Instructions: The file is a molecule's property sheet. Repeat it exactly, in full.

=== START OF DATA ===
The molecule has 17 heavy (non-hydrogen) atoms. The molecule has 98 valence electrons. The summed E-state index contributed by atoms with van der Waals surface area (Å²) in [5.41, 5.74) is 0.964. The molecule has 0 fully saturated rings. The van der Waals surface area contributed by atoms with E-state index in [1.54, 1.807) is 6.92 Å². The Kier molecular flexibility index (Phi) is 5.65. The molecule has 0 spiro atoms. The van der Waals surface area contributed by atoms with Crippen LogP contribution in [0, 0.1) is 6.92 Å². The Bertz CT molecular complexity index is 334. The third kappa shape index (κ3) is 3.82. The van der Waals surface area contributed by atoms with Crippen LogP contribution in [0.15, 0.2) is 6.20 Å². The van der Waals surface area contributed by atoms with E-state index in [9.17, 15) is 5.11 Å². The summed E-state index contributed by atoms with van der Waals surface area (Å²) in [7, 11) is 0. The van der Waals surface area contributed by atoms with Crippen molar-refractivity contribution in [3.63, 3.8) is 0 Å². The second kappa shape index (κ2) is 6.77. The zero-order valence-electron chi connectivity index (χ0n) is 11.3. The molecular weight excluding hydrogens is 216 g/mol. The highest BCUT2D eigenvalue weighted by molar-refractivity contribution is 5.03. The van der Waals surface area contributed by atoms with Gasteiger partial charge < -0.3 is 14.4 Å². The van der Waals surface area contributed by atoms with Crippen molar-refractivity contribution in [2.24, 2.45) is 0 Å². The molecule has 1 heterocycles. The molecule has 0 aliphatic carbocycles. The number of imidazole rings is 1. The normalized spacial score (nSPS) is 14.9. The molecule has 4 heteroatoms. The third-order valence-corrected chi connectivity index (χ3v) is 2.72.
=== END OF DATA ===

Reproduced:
The molecule has 17 heavy (non-hydrogen) atoms. The molecule has 98 valence electrons. The summed E-state index contributed by atoms with van der Waals surface area (Å²) in [5.41, 5.74) is 0.964. The molecule has 0 fully saturated rings. The van der Waals surface area contributed by atoms with E-state index in [1.54, 1.807) is 6.92 Å². The Kier molecular flexibility index (Phi) is 5.65. The molecule has 0 spiro atoms. The van der Waals surface area contributed by atoms with Crippen LogP contribution in [0, 0.1) is 6.92 Å². The Bertz CT molecular complexity index is 334. The third kappa shape index (κ3) is 3.82. The van der Waals surface area contributed by atoms with Crippen LogP contribution in [0.15, 0.2) is 6.20 Å². The van der Waals surface area contributed by atoms with E-state index in [9.17, 15) is 5.11 Å². The summed E-state index contributed by atoms with van der Waals surface area (Å²) in [7, 11) is 0. The van der Waals surface area contributed by atoms with Crippen molar-refractivity contribution in [3.63, 3.8) is 0 Å². The second kappa shape index (κ2) is 6.77. The zero-order valence-electron chi connectivity index (χ0n) is 11.3. The molecular weight excluding hydrogens is 216 g/mol. The highest BCUT2D eigenvalue weighted by molar-refractivity contribution is 5.03. The van der Waals surface area contributed by atoms with Gasteiger partial charge < -0.3 is 14.4 Å². The van der Waals surface area contributed by atoms with Crippen molar-refractivity contribution in [2.24, 2.45) is 0 Å². The molecule has 1 heterocycles. The molecule has 0 aliphatic carbocycles. The number of imidazole rings is 1. The normalized spacial score (nSPS) is 14.9. The molecule has 4 heteroatoms. The third-order valence-corrected chi connectivity index (χ3v) is 2.72.